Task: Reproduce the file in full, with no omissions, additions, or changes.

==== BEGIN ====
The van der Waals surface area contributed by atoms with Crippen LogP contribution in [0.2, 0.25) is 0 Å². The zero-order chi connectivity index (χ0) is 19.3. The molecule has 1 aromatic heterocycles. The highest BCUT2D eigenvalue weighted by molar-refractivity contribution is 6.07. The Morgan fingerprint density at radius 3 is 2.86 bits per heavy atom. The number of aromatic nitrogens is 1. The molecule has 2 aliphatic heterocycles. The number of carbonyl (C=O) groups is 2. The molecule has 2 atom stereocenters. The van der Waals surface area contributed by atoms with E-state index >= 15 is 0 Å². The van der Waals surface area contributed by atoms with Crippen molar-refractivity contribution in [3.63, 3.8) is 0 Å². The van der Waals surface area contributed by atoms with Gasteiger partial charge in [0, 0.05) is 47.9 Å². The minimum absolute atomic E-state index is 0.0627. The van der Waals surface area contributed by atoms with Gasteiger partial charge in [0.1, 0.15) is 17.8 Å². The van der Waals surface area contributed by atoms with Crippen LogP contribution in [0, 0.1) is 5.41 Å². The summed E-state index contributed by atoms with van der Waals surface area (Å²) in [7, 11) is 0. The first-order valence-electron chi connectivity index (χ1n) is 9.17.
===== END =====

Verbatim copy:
The van der Waals surface area contributed by atoms with Crippen LogP contribution in [0.2, 0.25) is 0 Å². The zero-order chi connectivity index (χ0) is 19.3. The molecule has 1 aromatic heterocycles. The highest BCUT2D eigenvalue weighted by molar-refractivity contribution is 6.07. The Morgan fingerprint density at radius 3 is 2.86 bits per heavy atom. The number of aromatic nitrogens is 1. The molecule has 2 aliphatic heterocycles. The number of carbonyl (C=O) groups is 2. The molecule has 2 atom stereocenters. The van der Waals surface area contributed by atoms with E-state index >= 15 is 0 Å². The van der Waals surface area contributed by atoms with Crippen molar-refractivity contribution in [3.63, 3.8) is 0 Å². The van der Waals surface area contributed by atoms with Gasteiger partial charge in [0, 0.05) is 47.9 Å². The minimum absolute atomic E-state index is 0.0627. The van der Waals surface area contributed by atoms with Gasteiger partial charge in [0.1, 0.15) is 17.8 Å². The van der Waals surface area contributed by atoms with Crippen LogP contribution in [0, 0.1) is 5.41 Å². The summed E-state index contributed by atoms with van der Waals surface area (Å²) in [7, 11) is 0. The first-order valence-electron chi connectivity index (χ1n) is 9.17.